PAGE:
Title: Girl, Woman, Other
Author: Bernardine Evaristo
Genre: Contemporary Fiction
Publisher: Grove Atlantic
Publication date: 5th November 2019 (Kindle)
My rating: ★ ★ ★ ★ ☆
“The twelve central characters of this multi-voiced novel lead vastly different lives: Amma is a newly acclaimed playwright whose work often explores her Black lesbian identity; her old friend Shirley is a teacher, jaded after decades of work in London’s funding-deprived schools; Carole, one of Shirley’s former students, works hard to earn a degree from Oxford and becomes an investment banker; Carole’s mother Bummi works as a cleaner and worries about her daughter’s lack of rootedness despite her obvious achievements. Other central characters include a nonbinary social media influencer, a 93-year-old woman living on a farm in Northern England, and a woman who retires to Barbados harboring a secret of sex and betrayal. Class, race, age, sexuality, and chance separate and connect this constellation of unforgettable characters, as Evaristo shows with great artistry how our worldview is inevitably shaped by our background and how we are all linked by the fabric of society.
Sparklingly witty and filled with emotion, centering voices we often see othered, and written in an innovative and fast-moving form that borrows from poetry, Girl, Woman, Other is a polyphonic and richly textured social novel that reminds us of everything that connects us to our neighbors, even in times when we are encouraged to be split apart.“
Girl, Woman, Other is an ode to identity, strength and perseverance. It follows twelve women of different ages and socioeconomic backgrounds with different pasts and goals whose paths cross at some point in their lives. It narrates the struggles these women have faced, from abuse to social exclusion, and praises the successes of each one however small or big they may be. It explores complex topics like race, sexuality and spirituality through its twelve diverse characters. And most of all, it celebrates these women as the beautifully flawed people they are and gives room for reflection without any bias.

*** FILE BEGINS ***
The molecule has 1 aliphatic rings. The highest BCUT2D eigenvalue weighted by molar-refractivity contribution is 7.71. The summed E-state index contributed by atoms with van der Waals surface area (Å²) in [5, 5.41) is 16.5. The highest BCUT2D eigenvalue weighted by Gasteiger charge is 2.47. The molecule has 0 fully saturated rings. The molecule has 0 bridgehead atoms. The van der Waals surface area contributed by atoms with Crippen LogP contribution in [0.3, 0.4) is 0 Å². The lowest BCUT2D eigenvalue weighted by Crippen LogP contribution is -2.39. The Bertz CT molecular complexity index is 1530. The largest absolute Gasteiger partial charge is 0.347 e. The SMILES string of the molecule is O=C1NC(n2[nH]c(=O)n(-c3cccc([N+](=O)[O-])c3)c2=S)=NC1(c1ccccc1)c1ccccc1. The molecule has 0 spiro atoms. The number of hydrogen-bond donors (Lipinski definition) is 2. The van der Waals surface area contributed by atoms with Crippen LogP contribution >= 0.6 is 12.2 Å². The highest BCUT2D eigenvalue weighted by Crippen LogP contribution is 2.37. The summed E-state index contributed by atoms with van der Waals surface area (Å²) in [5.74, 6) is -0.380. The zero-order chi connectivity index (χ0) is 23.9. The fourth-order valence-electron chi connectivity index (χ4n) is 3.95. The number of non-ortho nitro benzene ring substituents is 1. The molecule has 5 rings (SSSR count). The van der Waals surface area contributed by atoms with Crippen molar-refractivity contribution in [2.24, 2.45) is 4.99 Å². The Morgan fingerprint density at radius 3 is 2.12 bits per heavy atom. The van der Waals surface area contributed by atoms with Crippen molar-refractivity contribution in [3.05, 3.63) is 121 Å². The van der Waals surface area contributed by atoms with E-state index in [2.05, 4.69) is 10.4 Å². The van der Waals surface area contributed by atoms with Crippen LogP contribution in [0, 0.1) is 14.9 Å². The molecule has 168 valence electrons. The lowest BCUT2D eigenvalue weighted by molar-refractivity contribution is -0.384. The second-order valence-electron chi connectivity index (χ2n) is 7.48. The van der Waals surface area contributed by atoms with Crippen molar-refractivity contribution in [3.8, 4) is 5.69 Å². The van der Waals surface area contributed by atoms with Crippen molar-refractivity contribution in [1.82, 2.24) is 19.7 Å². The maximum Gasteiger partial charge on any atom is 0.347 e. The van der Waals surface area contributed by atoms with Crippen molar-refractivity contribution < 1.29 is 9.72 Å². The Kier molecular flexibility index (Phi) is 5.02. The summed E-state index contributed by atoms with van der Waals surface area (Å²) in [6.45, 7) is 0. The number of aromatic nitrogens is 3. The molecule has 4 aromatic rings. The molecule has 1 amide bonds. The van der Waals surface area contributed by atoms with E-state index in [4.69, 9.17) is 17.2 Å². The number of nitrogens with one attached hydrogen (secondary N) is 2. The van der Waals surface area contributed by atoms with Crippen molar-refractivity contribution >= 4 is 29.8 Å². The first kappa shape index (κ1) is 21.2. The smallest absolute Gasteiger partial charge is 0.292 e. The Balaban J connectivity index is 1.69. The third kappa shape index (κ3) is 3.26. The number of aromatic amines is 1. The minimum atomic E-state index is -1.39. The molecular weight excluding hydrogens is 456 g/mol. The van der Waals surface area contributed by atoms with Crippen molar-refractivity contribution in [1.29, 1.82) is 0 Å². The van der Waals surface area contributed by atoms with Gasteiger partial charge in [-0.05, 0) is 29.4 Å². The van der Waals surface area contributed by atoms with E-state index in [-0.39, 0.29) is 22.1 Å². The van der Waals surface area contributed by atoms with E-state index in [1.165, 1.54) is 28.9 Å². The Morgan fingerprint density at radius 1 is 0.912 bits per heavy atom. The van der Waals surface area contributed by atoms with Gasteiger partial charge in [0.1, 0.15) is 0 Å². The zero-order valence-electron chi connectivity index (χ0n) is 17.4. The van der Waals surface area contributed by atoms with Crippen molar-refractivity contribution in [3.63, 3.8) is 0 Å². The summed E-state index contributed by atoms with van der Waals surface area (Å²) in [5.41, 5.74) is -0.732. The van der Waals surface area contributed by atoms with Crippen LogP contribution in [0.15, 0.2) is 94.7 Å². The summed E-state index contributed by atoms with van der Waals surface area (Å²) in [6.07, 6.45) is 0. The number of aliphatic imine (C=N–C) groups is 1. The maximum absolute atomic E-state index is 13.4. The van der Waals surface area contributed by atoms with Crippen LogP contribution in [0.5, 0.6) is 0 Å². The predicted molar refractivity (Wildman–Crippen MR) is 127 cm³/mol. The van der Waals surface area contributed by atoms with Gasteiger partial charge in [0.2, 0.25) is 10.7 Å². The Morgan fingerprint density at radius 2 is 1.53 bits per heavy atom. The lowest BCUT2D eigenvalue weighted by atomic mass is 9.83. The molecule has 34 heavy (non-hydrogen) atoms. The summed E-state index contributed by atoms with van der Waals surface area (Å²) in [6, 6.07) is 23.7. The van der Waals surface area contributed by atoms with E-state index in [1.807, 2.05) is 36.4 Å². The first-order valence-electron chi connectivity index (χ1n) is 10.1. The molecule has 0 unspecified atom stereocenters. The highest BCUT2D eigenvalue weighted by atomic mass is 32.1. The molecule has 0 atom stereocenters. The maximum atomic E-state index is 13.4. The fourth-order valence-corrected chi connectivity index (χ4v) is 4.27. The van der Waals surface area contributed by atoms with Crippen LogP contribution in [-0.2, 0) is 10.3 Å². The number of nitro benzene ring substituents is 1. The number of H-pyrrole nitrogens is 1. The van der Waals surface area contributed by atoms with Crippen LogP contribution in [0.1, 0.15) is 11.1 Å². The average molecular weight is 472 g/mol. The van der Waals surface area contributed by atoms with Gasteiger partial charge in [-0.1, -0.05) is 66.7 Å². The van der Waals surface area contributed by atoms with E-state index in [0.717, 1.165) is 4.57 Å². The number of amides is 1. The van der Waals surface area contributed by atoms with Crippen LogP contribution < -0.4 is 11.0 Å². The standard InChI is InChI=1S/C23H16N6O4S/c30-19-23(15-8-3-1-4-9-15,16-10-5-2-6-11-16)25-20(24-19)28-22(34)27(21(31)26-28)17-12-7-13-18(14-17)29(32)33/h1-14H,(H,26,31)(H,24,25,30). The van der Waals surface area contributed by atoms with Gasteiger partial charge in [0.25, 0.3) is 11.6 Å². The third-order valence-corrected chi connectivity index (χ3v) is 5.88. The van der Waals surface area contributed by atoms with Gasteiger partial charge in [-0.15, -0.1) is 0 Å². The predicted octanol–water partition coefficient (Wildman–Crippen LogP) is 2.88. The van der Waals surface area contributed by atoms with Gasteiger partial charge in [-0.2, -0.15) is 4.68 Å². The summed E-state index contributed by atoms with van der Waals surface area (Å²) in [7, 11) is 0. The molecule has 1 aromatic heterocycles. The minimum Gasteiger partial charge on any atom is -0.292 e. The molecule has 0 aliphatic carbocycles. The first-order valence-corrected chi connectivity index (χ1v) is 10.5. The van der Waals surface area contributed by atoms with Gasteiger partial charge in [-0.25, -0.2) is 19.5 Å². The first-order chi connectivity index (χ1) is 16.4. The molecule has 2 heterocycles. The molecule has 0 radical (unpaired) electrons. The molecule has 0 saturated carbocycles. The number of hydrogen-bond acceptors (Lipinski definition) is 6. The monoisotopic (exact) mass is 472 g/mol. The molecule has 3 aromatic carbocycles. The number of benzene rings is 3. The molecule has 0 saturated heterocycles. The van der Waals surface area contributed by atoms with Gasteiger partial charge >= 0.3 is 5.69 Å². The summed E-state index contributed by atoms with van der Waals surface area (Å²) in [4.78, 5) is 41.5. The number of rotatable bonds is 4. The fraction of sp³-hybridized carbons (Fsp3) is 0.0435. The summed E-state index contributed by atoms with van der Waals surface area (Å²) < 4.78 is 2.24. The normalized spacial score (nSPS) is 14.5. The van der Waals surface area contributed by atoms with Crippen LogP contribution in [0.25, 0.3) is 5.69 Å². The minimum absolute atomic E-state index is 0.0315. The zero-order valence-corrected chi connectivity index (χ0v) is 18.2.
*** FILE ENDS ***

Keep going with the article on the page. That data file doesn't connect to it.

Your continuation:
When it comes to character and setting, Evaristo proudly and rightfully shows off her incredible storytelling skills as she builds up to the final chapters where the twelve characters’ journeys collide. Each character is unique in her identity and I adored getting to know them all. Although there were twelve different stories, there was never a moment where I felt that the narrative was too repetitive or the stories too similar. By the end the characters came to life and their adventures felt so vivid that they could easily have been real.
Unfortunately I struggled a lot with the writing style and pace. The book is written in prose with no full stops and, although I admire this unconventional style which fits with the tone of the book, I could not get used to this structure and found my thoughts drifting with the lack of punctuation. As a result it took me a very long time to finish the book as I was forced to keep reading back to understand what had happened. For me this was the biggest drawback and had it not been for this style I would have easily considered this to be the book of the year.
Despite not taking a liking to the writing style, I still found a lot to love in Girl, Woman, Other. It felt revolutionary to me, partly because I am ashamed to say that I did not previously consider the struggles that black women face in society. This book truly opened my eyes to some of these hardships and encouraged me to reflect on this more, which I am very grateful for. After finishing Girl, Woman, Other I can completely understand why it won the 2019 Booker Prize and will continue to encourage others to read this book so they can understand it for themselves.
Girl, Woman, Other is now out to buy!
Many thanks to the publisher and Netgalley for providing a free advanced reader’s copy in exchange for my honest review.